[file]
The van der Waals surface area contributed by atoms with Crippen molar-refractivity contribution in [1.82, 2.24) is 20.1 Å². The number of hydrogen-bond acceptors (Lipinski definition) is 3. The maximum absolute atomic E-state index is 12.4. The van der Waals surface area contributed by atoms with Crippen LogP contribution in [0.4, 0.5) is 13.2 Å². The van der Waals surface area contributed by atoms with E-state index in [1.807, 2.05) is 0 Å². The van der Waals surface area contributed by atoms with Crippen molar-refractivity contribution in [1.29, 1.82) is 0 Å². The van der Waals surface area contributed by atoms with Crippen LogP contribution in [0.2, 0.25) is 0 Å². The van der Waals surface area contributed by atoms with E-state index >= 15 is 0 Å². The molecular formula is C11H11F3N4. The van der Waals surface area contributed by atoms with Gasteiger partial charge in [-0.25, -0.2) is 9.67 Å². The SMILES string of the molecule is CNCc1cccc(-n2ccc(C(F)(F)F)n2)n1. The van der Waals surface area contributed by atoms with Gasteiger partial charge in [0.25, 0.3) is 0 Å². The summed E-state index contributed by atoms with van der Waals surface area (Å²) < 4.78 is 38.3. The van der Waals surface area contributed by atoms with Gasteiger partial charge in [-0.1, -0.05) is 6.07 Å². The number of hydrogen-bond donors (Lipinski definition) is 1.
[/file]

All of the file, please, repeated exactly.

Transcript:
The van der Waals surface area contributed by atoms with Crippen molar-refractivity contribution in [1.82, 2.24) is 20.1 Å². The number of hydrogen-bond acceptors (Lipinski definition) is 3. The maximum absolute atomic E-state index is 12.4. The van der Waals surface area contributed by atoms with Crippen LogP contribution in [0.4, 0.5) is 13.2 Å². The van der Waals surface area contributed by atoms with E-state index in [1.807, 2.05) is 0 Å². The van der Waals surface area contributed by atoms with Crippen molar-refractivity contribution in [1.29, 1.82) is 0 Å². The van der Waals surface area contributed by atoms with Crippen LogP contribution in [0.2, 0.25) is 0 Å². The van der Waals surface area contributed by atoms with E-state index >= 15 is 0 Å². The molecular formula is C11H11F3N4. The van der Waals surface area contributed by atoms with Gasteiger partial charge in [-0.25, -0.2) is 9.67 Å². The SMILES string of the molecule is CNCc1cccc(-n2ccc(C(F)(F)F)n2)n1. The van der Waals surface area contributed by atoms with Gasteiger partial charge in [0.25, 0.3) is 0 Å². The summed E-state index contributed by atoms with van der Waals surface area (Å²) < 4.78 is 38.3. The van der Waals surface area contributed by atoms with Gasteiger partial charge in [-0.1, -0.05) is 6.07 Å². The number of hydrogen-bond donors (Lipinski definition) is 1.